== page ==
Community-based food security initiatives are constantly changing so there may be information on the site that is not current. However, information on the initiatives is periodically reviewed to ensure that the Nuluaq site is providing information that is accurate and up-to-date.
Are the initiatives displayed on the Nuluaq site a complete list of all the initiatives occurring in communities?
While the Inuit Food Security Working Group attempts to gather information on as many initiatives as possible, the map is not a comprehensive depiction of all community initiatives. Initiatives are added on a voluntary basis so there may be some that are missing from the map. However, the Nuluaq Project provides a valuable portrayal of the food security initiatives that are available on the ground in communities that is not captured in any other resource.
Why do some initiatives appear to take place in multiple locations and be categorized under more than one type of initiative?
Some initiatives take place in multiple communities and in multiple regions. This information is typically identified on the initiative information page which lists all the communities where an initiative is active. Some initiatives also span different focus areas and can therefore be categorized under multiple types of initiatives. For example, an initiative may act as a soup kitchen by providing meals to those in need but also run cooking programs in the kitchen. In this case, the initiative would be identified as both a soup kitchen and community kitchen.
All initiatives submit information using the same form but not all of the information requested on the form is mandatory. If an initiative has chosen to only fill out certain sections, only the information provided will be made available on the site.
An initiative can participate in the project if it is a community-based initiative and is contributing to improve food insecurity in the Inuit regions of Canada. Examples of initiatives that are included in the project are:
- Commercial Hunts
- Community Kitchens
- Country Food Knowledge Sharing Programs
- Country Food Processors
- In-Store Health Food Promotion Activities
- Regional Price Monitoring Projects
- Soup Kitchens
- Community Freezer Programs
- Community-Led Food Security Research Projects
- Country Food Markets
- Food Banks
- Hunter Support Programs
- Land-Based Initiatives
- School Food Programs
A community-based initiative can be added to the map by a representative of that initiative by going to the ‘Participate’ tab and submitting an information form. The Inuit Food Security Working Group will review the form and contact the representative if any additional information is required before posting it to the site.
Not at all. The information form has been designed so that it is easy and quick to fill out.
One of the primary goals of this project is to highlight the meaningful work of food security initiatives that are making a difference in communities. This can’t be done without the participation of these initiatives. It is important for initiatives to contribute information and be added to the map so the project can provide a comprehensive picture of how food insecurity is being addressed at the community level. Participating will also give initiatives the opportunity to connect with one another and be part of a unified effort to improve Inuit food insecurity.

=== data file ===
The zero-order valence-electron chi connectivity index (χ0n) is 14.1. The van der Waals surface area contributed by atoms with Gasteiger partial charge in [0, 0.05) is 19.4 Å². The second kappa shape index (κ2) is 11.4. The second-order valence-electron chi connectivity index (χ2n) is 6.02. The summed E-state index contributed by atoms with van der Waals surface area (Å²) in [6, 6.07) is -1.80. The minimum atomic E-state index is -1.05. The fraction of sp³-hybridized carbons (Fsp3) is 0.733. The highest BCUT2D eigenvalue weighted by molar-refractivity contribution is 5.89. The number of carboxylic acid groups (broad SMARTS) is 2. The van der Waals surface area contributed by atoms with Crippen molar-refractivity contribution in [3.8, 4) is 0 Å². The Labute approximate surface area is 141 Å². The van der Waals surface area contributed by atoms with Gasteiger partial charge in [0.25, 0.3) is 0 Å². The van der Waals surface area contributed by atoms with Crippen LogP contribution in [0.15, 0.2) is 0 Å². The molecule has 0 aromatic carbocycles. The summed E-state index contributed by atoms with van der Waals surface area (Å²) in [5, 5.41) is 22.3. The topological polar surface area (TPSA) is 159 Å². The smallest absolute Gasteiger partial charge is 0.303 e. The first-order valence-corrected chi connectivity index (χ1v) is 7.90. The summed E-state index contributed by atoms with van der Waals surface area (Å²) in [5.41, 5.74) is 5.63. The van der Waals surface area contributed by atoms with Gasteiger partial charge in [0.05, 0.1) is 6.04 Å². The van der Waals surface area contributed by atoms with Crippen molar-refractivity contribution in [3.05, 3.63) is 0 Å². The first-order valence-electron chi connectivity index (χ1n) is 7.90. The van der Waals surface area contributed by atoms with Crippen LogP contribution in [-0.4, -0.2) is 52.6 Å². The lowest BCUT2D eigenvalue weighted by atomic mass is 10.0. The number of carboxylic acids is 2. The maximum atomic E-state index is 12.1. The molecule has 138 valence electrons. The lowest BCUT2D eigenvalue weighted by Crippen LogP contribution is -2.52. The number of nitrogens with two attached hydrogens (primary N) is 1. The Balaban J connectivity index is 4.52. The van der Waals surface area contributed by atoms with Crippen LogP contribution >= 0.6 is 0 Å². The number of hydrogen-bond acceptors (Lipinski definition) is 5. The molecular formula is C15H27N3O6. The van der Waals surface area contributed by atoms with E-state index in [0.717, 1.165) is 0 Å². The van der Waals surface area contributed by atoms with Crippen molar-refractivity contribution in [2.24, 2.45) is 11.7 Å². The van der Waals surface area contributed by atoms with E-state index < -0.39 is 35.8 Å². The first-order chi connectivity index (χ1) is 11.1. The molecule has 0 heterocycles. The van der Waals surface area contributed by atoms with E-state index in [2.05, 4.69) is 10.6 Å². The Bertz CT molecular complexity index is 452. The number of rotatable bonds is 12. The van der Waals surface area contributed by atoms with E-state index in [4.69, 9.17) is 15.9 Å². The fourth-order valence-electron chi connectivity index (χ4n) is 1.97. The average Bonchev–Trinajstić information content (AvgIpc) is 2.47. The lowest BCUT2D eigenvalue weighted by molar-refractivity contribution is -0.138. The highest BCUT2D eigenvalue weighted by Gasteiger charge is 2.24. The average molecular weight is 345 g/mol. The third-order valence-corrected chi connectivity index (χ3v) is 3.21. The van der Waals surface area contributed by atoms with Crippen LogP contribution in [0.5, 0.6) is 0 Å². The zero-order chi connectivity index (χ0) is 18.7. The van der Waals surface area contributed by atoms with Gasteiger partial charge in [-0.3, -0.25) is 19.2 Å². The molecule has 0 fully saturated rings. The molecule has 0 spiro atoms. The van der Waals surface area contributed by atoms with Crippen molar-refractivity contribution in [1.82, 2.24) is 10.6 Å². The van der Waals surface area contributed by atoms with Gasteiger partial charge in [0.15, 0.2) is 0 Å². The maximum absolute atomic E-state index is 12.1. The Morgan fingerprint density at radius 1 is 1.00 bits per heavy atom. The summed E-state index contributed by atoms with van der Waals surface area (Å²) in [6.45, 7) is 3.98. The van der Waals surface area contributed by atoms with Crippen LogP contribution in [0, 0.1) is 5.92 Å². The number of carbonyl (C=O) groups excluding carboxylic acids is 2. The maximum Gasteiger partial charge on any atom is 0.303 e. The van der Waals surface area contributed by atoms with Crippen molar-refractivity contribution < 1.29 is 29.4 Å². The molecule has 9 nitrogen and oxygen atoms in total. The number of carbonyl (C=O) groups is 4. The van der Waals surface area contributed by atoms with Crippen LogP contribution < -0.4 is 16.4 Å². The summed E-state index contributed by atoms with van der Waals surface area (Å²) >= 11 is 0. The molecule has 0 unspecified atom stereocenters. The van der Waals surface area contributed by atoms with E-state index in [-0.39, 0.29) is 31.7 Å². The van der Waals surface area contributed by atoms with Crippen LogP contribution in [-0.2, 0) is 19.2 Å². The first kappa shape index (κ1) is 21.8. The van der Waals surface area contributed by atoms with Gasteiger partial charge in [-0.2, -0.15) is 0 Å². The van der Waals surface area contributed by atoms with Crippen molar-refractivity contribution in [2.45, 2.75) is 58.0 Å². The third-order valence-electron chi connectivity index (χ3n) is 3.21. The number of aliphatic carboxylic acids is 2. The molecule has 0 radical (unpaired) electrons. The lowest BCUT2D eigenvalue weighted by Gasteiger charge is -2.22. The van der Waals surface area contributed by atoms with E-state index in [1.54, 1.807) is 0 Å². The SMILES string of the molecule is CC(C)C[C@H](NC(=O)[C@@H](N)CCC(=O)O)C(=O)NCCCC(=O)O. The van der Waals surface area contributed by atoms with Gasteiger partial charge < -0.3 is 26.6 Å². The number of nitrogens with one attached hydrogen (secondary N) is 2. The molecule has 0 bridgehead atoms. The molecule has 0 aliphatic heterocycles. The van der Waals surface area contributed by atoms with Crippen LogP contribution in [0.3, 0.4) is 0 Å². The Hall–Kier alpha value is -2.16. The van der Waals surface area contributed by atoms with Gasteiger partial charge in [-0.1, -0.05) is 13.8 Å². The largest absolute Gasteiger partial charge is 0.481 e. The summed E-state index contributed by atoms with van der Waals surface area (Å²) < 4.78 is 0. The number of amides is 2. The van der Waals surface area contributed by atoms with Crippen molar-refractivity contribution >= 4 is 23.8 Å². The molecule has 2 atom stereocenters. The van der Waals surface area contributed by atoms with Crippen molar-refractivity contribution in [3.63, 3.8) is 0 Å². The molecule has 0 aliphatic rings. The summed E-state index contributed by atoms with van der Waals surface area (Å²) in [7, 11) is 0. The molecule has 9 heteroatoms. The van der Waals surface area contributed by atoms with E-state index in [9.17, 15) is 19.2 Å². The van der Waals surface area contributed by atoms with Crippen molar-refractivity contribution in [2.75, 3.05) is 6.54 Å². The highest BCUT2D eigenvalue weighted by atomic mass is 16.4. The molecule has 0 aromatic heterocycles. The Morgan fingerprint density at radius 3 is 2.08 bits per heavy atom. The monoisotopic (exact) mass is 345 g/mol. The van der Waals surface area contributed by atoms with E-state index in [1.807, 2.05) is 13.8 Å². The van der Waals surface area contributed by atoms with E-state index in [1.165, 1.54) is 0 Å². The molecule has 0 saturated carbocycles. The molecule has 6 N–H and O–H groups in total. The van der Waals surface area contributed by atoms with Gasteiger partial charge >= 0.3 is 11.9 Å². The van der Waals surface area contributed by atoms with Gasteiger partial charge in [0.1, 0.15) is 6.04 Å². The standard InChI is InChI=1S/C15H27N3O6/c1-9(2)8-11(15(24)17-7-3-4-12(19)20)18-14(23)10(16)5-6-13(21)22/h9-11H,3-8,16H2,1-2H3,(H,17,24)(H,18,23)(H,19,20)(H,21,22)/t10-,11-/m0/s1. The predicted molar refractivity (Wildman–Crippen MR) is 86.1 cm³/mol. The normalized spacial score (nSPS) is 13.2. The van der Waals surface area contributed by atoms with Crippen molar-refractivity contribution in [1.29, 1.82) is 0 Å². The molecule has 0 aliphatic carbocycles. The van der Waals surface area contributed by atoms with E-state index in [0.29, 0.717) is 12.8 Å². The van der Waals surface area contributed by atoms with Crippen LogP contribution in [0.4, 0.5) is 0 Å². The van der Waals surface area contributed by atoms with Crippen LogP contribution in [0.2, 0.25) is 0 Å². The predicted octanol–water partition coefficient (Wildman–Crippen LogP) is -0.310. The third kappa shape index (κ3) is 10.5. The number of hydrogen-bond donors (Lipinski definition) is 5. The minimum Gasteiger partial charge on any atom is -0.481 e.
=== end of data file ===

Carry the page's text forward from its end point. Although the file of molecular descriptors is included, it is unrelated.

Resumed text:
Yes. Once an information form is submitted and reviewed, it is posted on the Nuluaq website and available to the public.
There are many initiatives that work in the area of Inuit food security. However, for the purpose of this project, only initiatives that operate at the community level in areas that are known to impact food insecurity are being included.
The Nuluaq Project Team promotes this tool when appropriate at conferences, forums and other meetings. The map may also be featured on the websites and social media accounts of the team member organizations. The promotion of community-based food security initiatives and increasing awareness of Inuit food insecurity are goals of the project. Therefore, the project is highlighted and used as an education and advocacy tool whenever possible to serve these goals.
Yes. An initiative on the map can be contacted directly when that contact information is available. This mapping project encourages the bridging of connections and facilitation of partnerships whenever possible. Initiatives can engage with inquiries at their own discretion.
The Nuluaq Project is supported by members of the Inuit Food Security Working Group including Inuit Tapiriit Kanatami (ITK), the Inuvialuit Regional Corporation, Nunavut Tunngavik Incorporated, Nunavik Regional Board of Health and Social Services, Nunatsiavut Government, National Inuit Youth Council, Pauktuutit Inuit Women of Canada, and Inuit Circumpolar Council – Canada. Funding for the project was also provided by Indigenous and Northern Affairs Canada – Government of Canada.
Absolutely. The Nuluaq Project is a living site that is constantly being updated and has numerous opportunities for expansion. The Inuit Food Security Working Group is committed to advancing this unique project by continuing to increase the information available on community-based food security initiatives and addressing the food insecurity situation among Canadian Inuit. For more information on potential partnerships, please contact us.